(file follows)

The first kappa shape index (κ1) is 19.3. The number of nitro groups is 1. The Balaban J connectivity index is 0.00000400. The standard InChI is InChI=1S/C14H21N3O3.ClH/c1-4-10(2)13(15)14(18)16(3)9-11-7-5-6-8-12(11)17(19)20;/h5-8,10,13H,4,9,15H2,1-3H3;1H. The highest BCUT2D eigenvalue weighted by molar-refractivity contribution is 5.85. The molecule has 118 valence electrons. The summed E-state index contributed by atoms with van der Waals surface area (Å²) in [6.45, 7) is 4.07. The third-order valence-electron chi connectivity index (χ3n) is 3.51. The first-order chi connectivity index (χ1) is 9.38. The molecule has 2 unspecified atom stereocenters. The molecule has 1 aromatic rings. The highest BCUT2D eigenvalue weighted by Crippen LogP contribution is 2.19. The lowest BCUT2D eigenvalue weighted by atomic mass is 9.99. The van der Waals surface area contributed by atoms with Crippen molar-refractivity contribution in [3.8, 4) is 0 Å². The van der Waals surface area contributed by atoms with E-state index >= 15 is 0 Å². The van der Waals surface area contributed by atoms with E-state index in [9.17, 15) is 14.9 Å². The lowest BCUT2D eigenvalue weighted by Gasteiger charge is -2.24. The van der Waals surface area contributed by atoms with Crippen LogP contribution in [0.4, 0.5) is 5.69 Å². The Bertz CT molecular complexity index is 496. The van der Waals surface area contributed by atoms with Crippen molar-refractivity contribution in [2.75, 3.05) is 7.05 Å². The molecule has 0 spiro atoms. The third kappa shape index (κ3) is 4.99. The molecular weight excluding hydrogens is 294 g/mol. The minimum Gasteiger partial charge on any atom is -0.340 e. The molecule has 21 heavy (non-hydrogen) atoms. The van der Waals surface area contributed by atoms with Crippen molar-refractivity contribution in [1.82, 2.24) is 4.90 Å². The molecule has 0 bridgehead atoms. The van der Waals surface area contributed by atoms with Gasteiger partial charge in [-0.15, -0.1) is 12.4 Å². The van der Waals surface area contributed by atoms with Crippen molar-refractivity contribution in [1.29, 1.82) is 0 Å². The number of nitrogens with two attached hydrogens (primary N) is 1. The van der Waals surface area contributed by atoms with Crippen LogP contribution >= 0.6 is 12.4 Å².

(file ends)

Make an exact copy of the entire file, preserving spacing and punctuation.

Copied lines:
The first kappa shape index (κ1) is 19.3. The number of nitro groups is 1. The Balaban J connectivity index is 0.00000400. The standard InChI is InChI=1S/C14H21N3O3.ClH/c1-4-10(2)13(15)14(18)16(3)9-11-7-5-6-8-12(11)17(19)20;/h5-8,10,13H,4,9,15H2,1-3H3;1H. The highest BCUT2D eigenvalue weighted by molar-refractivity contribution is 5.85. The molecule has 118 valence electrons. The summed E-state index contributed by atoms with van der Waals surface area (Å²) in [6.45, 7) is 4.07. The third-order valence-electron chi connectivity index (χ3n) is 3.51. The first-order chi connectivity index (χ1) is 9.38. The molecule has 2 unspecified atom stereocenters. The molecule has 1 aromatic rings. The highest BCUT2D eigenvalue weighted by Crippen LogP contribution is 2.19. The lowest BCUT2D eigenvalue weighted by atomic mass is 9.99. The van der Waals surface area contributed by atoms with Crippen molar-refractivity contribution in [3.8, 4) is 0 Å². The van der Waals surface area contributed by atoms with E-state index >= 15 is 0 Å². The van der Waals surface area contributed by atoms with E-state index in [9.17, 15) is 14.9 Å². The lowest BCUT2D eigenvalue weighted by Gasteiger charge is -2.24. The van der Waals surface area contributed by atoms with Crippen LogP contribution in [0.4, 0.5) is 5.69 Å². The Bertz CT molecular complexity index is 496. The van der Waals surface area contributed by atoms with Crippen molar-refractivity contribution in [2.75, 3.05) is 7.05 Å². The molecule has 0 spiro atoms. The third kappa shape index (κ3) is 4.99. The molecular weight excluding hydrogens is 294 g/mol. The minimum Gasteiger partial charge on any atom is -0.340 e. The molecule has 21 heavy (non-hydrogen) atoms. The van der Waals surface area contributed by atoms with Crippen molar-refractivity contribution in [1.82, 2.24) is 4.90 Å². The molecule has 0 bridgehead atoms. The van der Waals surface area contributed by atoms with Gasteiger partial charge in [-0.15, -0.1) is 12.4 Å². The van der Waals surface area contributed by atoms with Crippen molar-refractivity contribution in [1.29, 1.82) is 0 Å². The number of nitrogens with two attached hydrogens (primary N) is 1. The van der Waals surface area contributed by atoms with Crippen LogP contribution >= 0.6 is 12.4 Å².